Modi as PM: What it means for Indian IT

By : |May 20, 2014 0

NEW DELHI, INDIA: The results are out and it is confirmed that Narendra Modi would take office as the next Prime Minister of India. The election results are beyond doubt; no alliances to be forged, there’s no loose coalition to be formed, no decision needed from the President……it has been a clean and clear Modi win.

A big part of Narendra Modi’s electoral blitzkrieg was based on smart use of technology. Not only the use of social media, but also the use of appropriate messages about technology and its role in national development have been commendable.

So, what does this mean for Indian IT? Luckily, Dataquest can claim to have the closest sense about Modi’s ideas about IT, based on an exclusive interview with him earlier this year. It has been widely reported that Modi is a big champion of India’s prowess in technology, innovation, e-governance, use of technology in education, and making India the global hub of technology. A few other ideas really stand out and here are his quotes from the interview.

                                 

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His ideas on cloud and the use of its principles beyond IT is very interesting.

“With a policy driven and result oriented approach, I see no reason why India cannot become the next hub of cloud infrastructure. We would need to think out of the box on whether there are synergies and opportunities to co-locate non-conventional energy projects and massive data centres in areas where there is little scope for agriculture or manufacturing.”

Modi is great proponent of manufacturing and its importance for the nation.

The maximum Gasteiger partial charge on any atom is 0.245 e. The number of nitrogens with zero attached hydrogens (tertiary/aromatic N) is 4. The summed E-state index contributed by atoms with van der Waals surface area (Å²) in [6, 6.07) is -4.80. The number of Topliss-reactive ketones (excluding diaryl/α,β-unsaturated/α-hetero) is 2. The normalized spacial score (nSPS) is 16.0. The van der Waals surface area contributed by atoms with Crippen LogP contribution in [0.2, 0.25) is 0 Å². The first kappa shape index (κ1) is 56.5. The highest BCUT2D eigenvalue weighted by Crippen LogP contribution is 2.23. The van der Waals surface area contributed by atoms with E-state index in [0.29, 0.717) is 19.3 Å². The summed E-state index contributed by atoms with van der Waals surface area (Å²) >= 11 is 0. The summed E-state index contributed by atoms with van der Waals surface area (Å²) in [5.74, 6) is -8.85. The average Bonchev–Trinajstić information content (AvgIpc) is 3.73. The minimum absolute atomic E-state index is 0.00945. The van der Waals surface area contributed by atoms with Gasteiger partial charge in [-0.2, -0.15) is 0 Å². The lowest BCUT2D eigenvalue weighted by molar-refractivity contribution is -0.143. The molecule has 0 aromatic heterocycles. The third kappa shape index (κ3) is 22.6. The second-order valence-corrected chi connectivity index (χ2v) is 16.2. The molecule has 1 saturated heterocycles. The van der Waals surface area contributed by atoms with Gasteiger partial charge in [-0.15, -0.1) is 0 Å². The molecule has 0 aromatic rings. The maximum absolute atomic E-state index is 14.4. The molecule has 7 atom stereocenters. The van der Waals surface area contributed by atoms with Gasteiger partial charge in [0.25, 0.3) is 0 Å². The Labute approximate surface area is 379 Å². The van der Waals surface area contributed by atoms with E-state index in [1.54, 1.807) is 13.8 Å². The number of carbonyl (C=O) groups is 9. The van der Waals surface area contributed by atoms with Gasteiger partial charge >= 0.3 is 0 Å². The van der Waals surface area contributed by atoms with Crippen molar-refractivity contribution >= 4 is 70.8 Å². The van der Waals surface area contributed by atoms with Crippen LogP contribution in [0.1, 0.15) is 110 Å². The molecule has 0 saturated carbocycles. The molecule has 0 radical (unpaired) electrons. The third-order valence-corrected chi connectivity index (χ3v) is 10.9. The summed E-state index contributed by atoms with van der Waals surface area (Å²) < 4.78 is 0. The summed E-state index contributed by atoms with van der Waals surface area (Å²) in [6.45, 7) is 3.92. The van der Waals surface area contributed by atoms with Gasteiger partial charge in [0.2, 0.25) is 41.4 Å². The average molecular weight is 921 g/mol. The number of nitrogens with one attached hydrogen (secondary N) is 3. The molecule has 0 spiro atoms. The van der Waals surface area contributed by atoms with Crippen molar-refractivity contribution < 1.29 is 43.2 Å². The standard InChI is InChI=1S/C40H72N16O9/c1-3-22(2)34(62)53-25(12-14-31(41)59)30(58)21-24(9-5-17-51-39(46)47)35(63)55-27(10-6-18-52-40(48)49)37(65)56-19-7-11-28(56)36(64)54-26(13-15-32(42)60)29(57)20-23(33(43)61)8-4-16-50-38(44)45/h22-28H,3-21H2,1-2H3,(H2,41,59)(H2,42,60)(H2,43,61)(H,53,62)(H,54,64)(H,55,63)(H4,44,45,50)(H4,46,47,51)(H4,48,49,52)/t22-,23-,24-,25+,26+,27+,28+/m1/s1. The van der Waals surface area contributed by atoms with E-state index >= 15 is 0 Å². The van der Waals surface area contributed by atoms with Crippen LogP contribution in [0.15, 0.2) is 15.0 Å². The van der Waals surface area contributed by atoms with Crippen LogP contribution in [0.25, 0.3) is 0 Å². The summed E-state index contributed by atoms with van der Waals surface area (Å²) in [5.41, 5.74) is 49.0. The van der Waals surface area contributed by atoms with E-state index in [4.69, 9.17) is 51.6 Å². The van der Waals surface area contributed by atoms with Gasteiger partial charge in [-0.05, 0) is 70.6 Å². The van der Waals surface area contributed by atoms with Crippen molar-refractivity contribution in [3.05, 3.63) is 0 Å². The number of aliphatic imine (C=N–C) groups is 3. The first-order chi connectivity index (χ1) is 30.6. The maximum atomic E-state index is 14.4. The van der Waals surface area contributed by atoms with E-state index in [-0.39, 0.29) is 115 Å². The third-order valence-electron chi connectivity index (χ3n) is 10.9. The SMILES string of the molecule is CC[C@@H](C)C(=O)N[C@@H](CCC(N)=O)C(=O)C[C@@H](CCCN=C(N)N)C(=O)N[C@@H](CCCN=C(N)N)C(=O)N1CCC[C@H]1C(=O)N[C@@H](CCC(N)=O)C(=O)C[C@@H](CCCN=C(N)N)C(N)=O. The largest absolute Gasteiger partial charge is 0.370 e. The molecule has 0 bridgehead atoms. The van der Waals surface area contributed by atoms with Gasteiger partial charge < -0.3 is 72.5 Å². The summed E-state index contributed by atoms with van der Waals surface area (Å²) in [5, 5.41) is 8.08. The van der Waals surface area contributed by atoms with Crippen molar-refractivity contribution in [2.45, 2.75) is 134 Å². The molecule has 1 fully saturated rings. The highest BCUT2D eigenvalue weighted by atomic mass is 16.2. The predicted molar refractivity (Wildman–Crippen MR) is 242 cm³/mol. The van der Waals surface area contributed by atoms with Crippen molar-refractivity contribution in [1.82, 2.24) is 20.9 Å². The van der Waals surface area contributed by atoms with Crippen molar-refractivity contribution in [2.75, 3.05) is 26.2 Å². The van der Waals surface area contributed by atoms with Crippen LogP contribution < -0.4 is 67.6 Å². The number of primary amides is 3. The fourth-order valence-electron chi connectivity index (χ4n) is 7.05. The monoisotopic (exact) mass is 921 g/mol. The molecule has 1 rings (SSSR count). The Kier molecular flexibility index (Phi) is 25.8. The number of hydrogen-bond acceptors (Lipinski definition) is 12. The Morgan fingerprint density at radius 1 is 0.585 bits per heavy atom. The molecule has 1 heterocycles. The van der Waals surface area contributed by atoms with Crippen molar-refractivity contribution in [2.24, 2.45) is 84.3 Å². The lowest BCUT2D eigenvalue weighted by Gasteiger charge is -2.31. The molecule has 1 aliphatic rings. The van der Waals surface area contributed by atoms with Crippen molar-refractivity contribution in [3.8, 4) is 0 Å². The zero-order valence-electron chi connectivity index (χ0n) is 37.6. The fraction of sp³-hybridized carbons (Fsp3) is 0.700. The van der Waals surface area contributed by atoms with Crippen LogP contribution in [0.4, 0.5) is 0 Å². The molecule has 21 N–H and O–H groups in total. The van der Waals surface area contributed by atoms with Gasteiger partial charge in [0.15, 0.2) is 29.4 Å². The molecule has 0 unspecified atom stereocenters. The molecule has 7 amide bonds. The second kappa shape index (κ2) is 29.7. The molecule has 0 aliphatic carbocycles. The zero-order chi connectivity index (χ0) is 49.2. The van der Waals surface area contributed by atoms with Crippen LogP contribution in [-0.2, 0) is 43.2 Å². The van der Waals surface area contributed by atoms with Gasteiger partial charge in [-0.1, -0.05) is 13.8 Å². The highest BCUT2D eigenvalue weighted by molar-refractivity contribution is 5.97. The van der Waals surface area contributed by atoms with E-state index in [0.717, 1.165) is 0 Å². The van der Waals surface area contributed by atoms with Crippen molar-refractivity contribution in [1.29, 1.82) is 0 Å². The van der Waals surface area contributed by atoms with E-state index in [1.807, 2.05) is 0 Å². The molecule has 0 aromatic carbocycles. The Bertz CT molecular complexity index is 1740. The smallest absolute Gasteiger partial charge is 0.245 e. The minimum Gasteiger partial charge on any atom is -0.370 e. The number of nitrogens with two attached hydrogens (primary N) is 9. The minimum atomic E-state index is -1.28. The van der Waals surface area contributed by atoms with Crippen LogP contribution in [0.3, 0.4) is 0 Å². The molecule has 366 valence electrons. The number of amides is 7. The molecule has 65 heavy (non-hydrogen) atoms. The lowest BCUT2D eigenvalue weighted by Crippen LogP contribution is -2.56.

“Another idea that I wish to see bear fruit is the setting up of more hardware manufacturing clusters and parks across India and upgrade localized infrastructure to support local manufacturing of large volume telecom equipment and devices with focus on research.”

Modi understands the importance of the SME sector and he believes that the sector’s growth strategy has to be addressed at the policy level.

“An IT policy must be formulated carefully and holistically. One reform that I am keen to see is to strengthen our MSMEs to make them more competitive and vibrant. After all, MSME sector is the backbone of the IT industry and provides significant employment opportunities.”

Finally, social media and the contentious topic of Internet censorship. Modi’s views are on social media are progressive.

“Be it social media or any other media, I would like to categorically state that I am totally against any form of policing or censorship. Let every shade of opinion shine and grow in our nation. In fact, criticism is also an integral part of our democracy. In 2012 when the Centre unilaterally censored a few handles on social media, I darkened my Twitter display picture in solidarity with the spirit of free speech. To take inspiration from Voltaire, I will say, “We need not have to agree with what everyone is saying but we must defend their right to say it”.

India looks forward to the next phase of growth in IT under Modi’s reign.

(This article was originally published in DataQuest)

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